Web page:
Friday, April 30, 2010

Chienne de vie


Odysseus’s dog is call’d Argos. Betick’d and listless, it nevertheless thumps its tail at its master’s long-delay’d return, seeing through the big O’s Athena-provided get-up. Virginia Woolf, in 1933, wrote a story call’d Flush, a biography of Elizabeth Barrett Browning’s cocker spaniel. Flush hates the sight of intruder Robert Browning’s yellow gloves. Paul Valéry: “Animals, who do nothing uselessly, refuse to comtemplate death.” Charlie Chaplin the tramp’s dog is call’d Scraps. Romain Gary had a dog―who regard’d humans severely, reproachfully―by the name of Pancho, hit by a car in Majorca. In my scuffling days, one chum had a little black tuft of a dog, some wee terrier breed, he call’d Snatch. Stendahl, in Citavecchia, writes to a friend: “I have two dogs, which I love tenderly. One is a black English spaniel, a handsome dog, but sad and melancholic. The other, Lupetto, is café au lait, gay, lively―a young Burgundian, in short. It made me sad to have nothing to love.” Adolf Hitler’s dog: Blondi. Joséphine de Beauharnais’s dog: Fortuné, a pug. Napoléon Bonaparte had to share Joséphine’s bed with it. Apollinaire (writing filler for the Mercure de France) claim’d that Suening—a dog of uncertain breed—’d been proclaim’d king of Norway circa 230 AD. Martial, regarding Publius’s pooch Issa: “naughtier than the sparrow of Catullus.” And: “et desidero coacta ventris / gutta pallia non fefellit ulla / sed blando pede sucitat toroque / deponi monet et rogat levari.” “Compell’d by bladder-pressure, not a drop befouls the covers, with a paw-nudge it warns one that it needs to be put down . . .” (One wag suggests—“levari”―“and asks next to be wiped off.”) Franklin Delano Roosevelt: Fala, a Scottish terrier. Nixon: Checkers (and a poodle call’d Vicky). Another Scottish terrier is Valery Larbaud’s Barty. Samuel Butler: “The great pleasure of a dog is that you may make a fool of yourself with him and not only will he not scold you, but he will makes a fool of himself, too.” Picasso: Elft, a fox terrier; Frika, a dachshund; Loump, a Dalmation; Yane, a boxer. And an Afghan hound call’d Kazbek. Thomas Bernhard: no dog. (Thomas Bernhard hated dogs, and, in Concrete, accused Schopenhauer—who loved dogs—of having a dog for a head: “I don’t have to be demented to assert that Schopenhauer had a dog on his shoulders and not a head.”) Gertrude Stein’s dogs: Basket. I, II, and III. In Tender Buttons Stein writes “A Dog”:
A little monkey goes like a donkey that means to say that means to say that more sighs last goes. Leave with it. A little monkey goes like a donkey.
A. R. Ammons had a mule call’d Silver. André Gide had “the most neurotic dog imaginable”: Toby. Herodotus, of animals in Egypt: “In whoever’s house a cat dies naturally, those who dwell in the house all shave their eyebrows, but only this; if the dead animal is a dog, they shave all their body and head.” Edward Dahlberg’s orphanage buddies: “Mugsy, Prunes, Shrimp, Bah, Mooty, Spunk, Pummy, Bonehead Balaam, Moses Mush Tate, Phineas Watermelonhead, Mushmelonhead, Sachemhead. . . .” Nick and Nora Charles’s dog in The Thin Man (1934), with William Powell and Myrna Loy: Asta. Ask’d by a waiter to leave a restaurant:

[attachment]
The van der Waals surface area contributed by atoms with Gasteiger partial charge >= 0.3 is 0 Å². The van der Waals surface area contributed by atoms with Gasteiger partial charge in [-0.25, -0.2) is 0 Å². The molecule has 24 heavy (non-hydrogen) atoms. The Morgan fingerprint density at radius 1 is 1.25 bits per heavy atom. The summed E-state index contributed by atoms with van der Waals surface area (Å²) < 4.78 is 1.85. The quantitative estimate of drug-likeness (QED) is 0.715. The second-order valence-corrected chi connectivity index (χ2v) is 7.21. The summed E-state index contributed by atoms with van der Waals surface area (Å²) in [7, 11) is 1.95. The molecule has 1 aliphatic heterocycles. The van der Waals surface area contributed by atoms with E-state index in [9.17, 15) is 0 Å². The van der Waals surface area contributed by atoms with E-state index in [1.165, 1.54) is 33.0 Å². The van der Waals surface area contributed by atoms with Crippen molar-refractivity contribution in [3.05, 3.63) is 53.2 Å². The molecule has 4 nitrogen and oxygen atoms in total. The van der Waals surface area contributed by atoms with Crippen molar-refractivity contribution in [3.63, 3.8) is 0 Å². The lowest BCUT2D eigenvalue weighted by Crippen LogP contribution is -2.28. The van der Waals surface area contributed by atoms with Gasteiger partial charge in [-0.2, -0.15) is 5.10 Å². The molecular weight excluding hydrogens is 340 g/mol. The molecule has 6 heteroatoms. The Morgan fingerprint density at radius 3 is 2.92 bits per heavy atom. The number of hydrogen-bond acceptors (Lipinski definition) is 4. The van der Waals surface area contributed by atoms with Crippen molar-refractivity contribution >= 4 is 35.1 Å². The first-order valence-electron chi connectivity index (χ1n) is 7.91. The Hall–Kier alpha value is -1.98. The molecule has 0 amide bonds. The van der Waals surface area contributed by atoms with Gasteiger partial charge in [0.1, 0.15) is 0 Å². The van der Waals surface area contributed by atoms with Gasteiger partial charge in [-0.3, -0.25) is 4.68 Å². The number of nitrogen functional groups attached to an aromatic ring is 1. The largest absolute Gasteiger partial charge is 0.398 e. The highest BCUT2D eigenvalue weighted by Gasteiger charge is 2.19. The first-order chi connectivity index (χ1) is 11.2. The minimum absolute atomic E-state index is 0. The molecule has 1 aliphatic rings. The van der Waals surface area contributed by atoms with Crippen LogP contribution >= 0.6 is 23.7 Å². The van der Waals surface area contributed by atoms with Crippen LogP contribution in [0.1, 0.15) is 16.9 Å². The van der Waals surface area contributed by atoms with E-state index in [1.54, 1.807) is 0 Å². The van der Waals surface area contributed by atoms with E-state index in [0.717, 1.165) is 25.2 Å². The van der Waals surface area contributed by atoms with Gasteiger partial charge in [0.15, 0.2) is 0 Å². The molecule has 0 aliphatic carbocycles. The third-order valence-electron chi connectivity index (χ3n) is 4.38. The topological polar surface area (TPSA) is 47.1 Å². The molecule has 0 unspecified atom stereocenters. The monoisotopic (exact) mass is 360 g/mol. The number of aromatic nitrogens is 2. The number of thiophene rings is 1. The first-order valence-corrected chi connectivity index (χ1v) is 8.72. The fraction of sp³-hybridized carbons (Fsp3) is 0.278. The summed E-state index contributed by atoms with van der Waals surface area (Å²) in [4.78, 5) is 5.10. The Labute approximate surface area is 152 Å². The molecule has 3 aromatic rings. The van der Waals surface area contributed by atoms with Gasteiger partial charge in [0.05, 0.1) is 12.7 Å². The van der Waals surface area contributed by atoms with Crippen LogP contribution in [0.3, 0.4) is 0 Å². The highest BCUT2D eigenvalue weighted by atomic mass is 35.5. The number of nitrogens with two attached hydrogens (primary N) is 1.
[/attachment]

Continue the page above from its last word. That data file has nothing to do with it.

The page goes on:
nick: Oh, it’s all right, Joe. It’s all right. It’s my dog. And uh, my wife.
nora: Well, you might have mentioned me first on the billing.
nick: The dog’s well-trained. He’ll behave himself.
Racine’s The Litigants is a staging of “a satiric and burlesque trial of the dog Citron, accused of having eaten a capon.” Mimicking Aristophanes’s Wasps wherein a dog call’d Labes (or “Brigand”) is accused of devouring a Sicilian cheese (or “a pot of money”). Used to be, drunk, I liked to bellow out, “Je m’appelle Anubis, dog-head’d warrior, bodyguard of Osiris!” Alexander’s dog, so little known next the horse Bucephalus: call’d Peritas. Alexander founded a city at its death and gave it the dog’s name. (“Sotion says he got that from Potamon the Lesbian.”) Virginia Woolf’s dog Tinker: “He is a human dog, aloof from other dogs.” Robert Southey’s spaniel Phillis: “And they have drown’d thee then at last! Poor Phillis! / The burden of old age was heavy on thee / And you thou should’st have lived!” “The Greeks had a word kunosparaktos, meaning ‘torn apart by dogs.’” Groveling in a Jacques Brel’s “Ne Me Quitte Pas”: “Laisse-moi devenir . . . / L’ombre de ton chien” (“Just let me be the shadow of your dog.”) The French word for riffraff: canaille (out of L. canis, dog.) Dog, n. 7. A name given to various mechanical devices, usually having or consisting of a tooth or claw, used for gripping or holding. “To Barnard the Smyth for x doggs of Iryn for the Steple weying lxx lb.” “An instrument called a Dog for the more easy drawing the Poles out of the ground.” “He saw the defenders throw a dogg at each other.” “Monsieur Du Boysaimé, a graduate of the École Polytechnique who participated in Bonaparte’s expedition to Egypt, devised an equation for “the curve made by a dog running after its master. His memoirs, published in 1811, are referred to both by Lautréamont and Jules Verne.” In Faust, Goethe’s got Mephistopheles springing forth in the form of a water spaniel (or a poodle). Dogging it.

Largely out of Roger Grenier’s The Difficulty of Being a Dog (University of Chicago Press, 2000), Alice Kaplan’s translation of Les larmes d’Ulysse.

Roger Grenier